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TO:           Carol

FROM:      John

DATE:       June 6, 2011

RE:           Where Have All the Students Gone?

On June 4, 2011, the Times-Dispatch published an editorial, camouflaged as a news story, that overlooked the relevant facts and pronounced the Richmond Public Schools a “challenge.”  Your very nice blog posting of June 6 parted the sea of murk created by the RPS’ data fabrication and by the RT-D’s casual embrace of the RPS’ fabulism.  Here are some more facts the RT-D overlooked.

The VDOE Web site now has a front end to the SOL database.  From that source, here are Richmond’s 2010 reading and math scores by grade.  Because the difficulty of the tests can vary from grade to grade, the scores here are expressed as % of the State average score for each test:

This raises two questions: What is going on in the middle schools (grades 6-8) and why are the End of Course scores so much improved over the lousy middle school results?

These data do not answer the first question.  They merely quantify what we all know: Richmond’s middle schools are doing a terrible job.  In contrast, the enrollment data by grade lead to an answer for the second question.

Let’s start with the Richmond and Virginia ADM (bureaucratese for “enrollment”) by grade, expressed as percentage of the first grade ADM.

Notice that the statewide enrollment is close to flat from first to eighth grade.  Richmond, in contrast, loses over 20% of its enrollment by the eighth grade.  These data do not tell us whether this decrease reflects the traditional flight to the counties.  In my neighborhood, at least, most of the flight takes place before the first grade, so the Richmond decrease may reflect some other demographic trend.

To the point here, both Richmond and the State show the “ninth grade hump” in enrollment.  An article in School Administrator says the hump is a national phenomenon:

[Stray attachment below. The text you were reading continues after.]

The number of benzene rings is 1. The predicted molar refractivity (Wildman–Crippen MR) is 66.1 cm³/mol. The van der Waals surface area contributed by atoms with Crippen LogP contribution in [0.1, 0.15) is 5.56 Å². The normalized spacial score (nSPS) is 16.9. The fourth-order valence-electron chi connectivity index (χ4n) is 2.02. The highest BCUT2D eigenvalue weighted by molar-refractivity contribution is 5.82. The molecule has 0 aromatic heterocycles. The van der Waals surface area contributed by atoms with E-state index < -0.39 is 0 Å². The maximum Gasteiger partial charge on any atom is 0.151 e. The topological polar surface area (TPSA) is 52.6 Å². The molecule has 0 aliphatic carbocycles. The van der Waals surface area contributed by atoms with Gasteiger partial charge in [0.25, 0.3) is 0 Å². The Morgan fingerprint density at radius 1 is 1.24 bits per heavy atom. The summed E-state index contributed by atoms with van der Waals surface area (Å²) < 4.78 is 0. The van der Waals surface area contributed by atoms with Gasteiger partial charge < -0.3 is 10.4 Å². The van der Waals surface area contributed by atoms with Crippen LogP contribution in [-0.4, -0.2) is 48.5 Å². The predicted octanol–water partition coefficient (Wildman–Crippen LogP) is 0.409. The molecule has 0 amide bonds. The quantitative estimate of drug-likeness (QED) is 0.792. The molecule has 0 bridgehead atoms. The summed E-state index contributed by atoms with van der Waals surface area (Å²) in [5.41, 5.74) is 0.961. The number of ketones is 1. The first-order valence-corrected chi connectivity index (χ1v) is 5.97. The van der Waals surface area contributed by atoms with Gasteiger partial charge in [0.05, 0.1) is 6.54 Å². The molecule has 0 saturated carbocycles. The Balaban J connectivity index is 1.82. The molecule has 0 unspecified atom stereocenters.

Increasing attrition of students between grades 9 and 10 and higher enrollments of students in grade 9 relative to grade 8 reflects the fact that more students nationally are being flunked to repeat grade 9.

This implies, but does not say, that there is a lot of social promotion going on in the elementary and middle schools.

To get a clearer picture of the ninth grade hump here in Richmond, let’s recast the data as a percentage of the eighth grade ADM.

Here we see that

1.      the Richmond hump is almost twice the State average, and

2.      the Richmond falloff from grade 9 to 12 is more than twice the statewide attrition. 

The implications are

1.      Richmond’s middle schools are not preparing their students for high school, and

2.      Richmond’s high schools are suffering (more likely causing) an outlandish dropout rate. 

Therein lies the explanation for the improved End of Course scores: The poor performers are gone so the scores improve.

Being gone, the poor performers of course cannot graduate.

In the view of the mystery editorial writer for the RT-D, the Richmond schools present a “challenge.”  That can be true only to someone who ignores the data.  In fact, the Richmond schools are helping to generate a huge, uneducated underclass, at great cost to the kids themselves and to our society.  

This is a disaster, not a challenge.

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Last updated 04/01/12
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